Tag Archives: associative array

PHP: Get the first Key of an Associative Array Tips, Tricks and Tutorials 16 JUN 2018

I am not completely sure about it, but I somehow don’t think that I’ve ever needed to get the first key of an associative array using PHP before. Sure, a simple problem with a simple solution, but seeing as I needed to Google this one, I’m jotting down the answer here for future reference.

So, our example for the day then: Given the following array, print out the first key.

$months = array(
'jan'=>'January',
'feb'=>'February',
'mar'=>'March',
'apr'=>'April',
'may'=>'May',
'jun'=>'June',
'jul'=>'July',
'aug'=>'August',
'sep'=>'September',
'oct'=>'October',
'nov'=>'November',
'dec'=>'December'
);

reset($months);
$result = key($months);
if ($result !== NULL){
echo $result; //this will print 'jan'
}

The important bits are reset(), which moves the internal array pointer back to the first element of the array, and then key(), which retrieves the index element at the current array position (dictated by the internal pointer).

Simple (when you read the documentation).

UPDATE: As pointed out by one of my readers, if you know you have an array with at least one element in it, you could always just use array_keys($months)[0] as an alternative.

Related Link: reset() | key()

PHP: Compare the Keys of an Array and find the Difference Programming 27 FEB 2012

To compare two arrays to see if there is a difference, one often makes use of the array_diff function which takes two arrays, compares array1 against array2 and then returns the difference.

Now if you actually want to check for a difference in array keys (say for example you’ve built up two associative arrays of table columns and want to check one table’s structure versus another), you can make use of the array_diff_key function, which acts in a very similar fashion to array_diff except for the part where it compares the keys of the associative input arrays as opposed to the values contained within the arrays.

In practice:

$array1 = array('blue'  => 1, 'red'  => 2, 'green'  => 3, 'purple' => 4);
$array2 = array('green' => 5, 'blue' => 6, 'yellow' => 7, 'cyan'   => 8);

print_r(array_diff_key($array1, $array2));

/* Results in:
array(2) { 
  ["red"]=>int(2)
  ["purple"]=>int(4)
}
*/

Nifty.

PHP: A Quick Way to Break up a URL into usable Pieces CodeUnit 27 JAN 2012

PHP has a built in function which allows for the quick breaking up of a well formed URL into usable pieces, namely parse_url.

This function parses a URL and returns an associative array containing any of the various components of the URL that are present. It is important to note that parse_url does not validate the given URL, it simply breaks it up into parts. Partial URLs are also accepted, and whilst parse_url tries its best to parse them correctly, it may return -1 if the URL provided is too malformed.

So what exactly does it break an URL up into then?

Well, given an URL like below, parse_url would return the following:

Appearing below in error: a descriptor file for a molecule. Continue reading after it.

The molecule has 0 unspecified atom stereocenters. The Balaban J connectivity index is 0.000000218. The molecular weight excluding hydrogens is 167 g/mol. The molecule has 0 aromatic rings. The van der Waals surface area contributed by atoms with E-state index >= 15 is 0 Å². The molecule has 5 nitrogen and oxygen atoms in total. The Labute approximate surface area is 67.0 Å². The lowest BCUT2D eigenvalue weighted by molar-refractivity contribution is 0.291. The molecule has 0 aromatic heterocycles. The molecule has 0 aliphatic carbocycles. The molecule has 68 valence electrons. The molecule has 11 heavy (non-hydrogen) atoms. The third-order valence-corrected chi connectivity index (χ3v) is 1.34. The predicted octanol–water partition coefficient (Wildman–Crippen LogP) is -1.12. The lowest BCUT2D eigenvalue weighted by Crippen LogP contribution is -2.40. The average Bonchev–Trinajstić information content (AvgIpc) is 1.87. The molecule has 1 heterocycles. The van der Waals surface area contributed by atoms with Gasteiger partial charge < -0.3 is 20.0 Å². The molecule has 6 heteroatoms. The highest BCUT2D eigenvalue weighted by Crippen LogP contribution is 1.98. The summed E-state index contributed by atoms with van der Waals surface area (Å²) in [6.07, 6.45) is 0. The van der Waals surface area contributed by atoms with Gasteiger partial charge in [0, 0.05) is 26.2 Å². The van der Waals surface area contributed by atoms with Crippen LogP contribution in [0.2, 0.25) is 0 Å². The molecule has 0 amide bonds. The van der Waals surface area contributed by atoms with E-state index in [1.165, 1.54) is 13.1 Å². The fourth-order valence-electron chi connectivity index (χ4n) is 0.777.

$url = 'http://username:password@hostname/path?arg=value#anchor';

print_r(parse_url($url));

echo parse_url($url, PHP_URL_PATH);

The output:

Array
(
    [scheme] => http
    [host] => hostname
    [user] => username
    [pass] => password
    [path] => /path
    [query] => arg=value
    [fragment] => anchor
)

/path

So pretty useful if you want say just the host or query value from a given URL then!

Another thing to note is that it is not designed to work with relative URLs, meaning that you do need to provide it with fully qualified URLs in order to get something usable back.

Still, a pretty nifty little function to keep in mind when writing parsing scripts…

Related Link: http://www.php.net/manual/en/function.parse-url.php

PHP: How to Sort Your Array but Keep Your Keys CodeUnit 06 APR 2010

PHP comes bundled with a range of nifty array sorting functions the simplest of which will simply take your array and sort it either alphabetically or numerically, acting on the array object itself rather than creating a new, sorted object.

But if you have an associative array, in other words an array with keys, running the sort() function might give you a little shock once it has finished executing – if you check out your array, you’ll notice all of your precious array keys have been completely wiped out, obviously not the greatest of lessons to be learned.

In order to get around this, PHP gives us the asort() function which sorts the values contained in an array accordingly, but at the same time retains all of the original value keys. Similarly, the arsort() function sorts the array in the reverse direction, once again saving the original keys.

(If however you wish to sort on the keys of an array, you can look towards ksort() which literally sorts an array according to its keys and not the values it contains!)

You’ll note that while all these sort functions accept a first parameter which is the actual array to sort, they also come with a secondary, optional parameter which allows you to set just how the array is to be sorted. The following sorting options are available to you:

...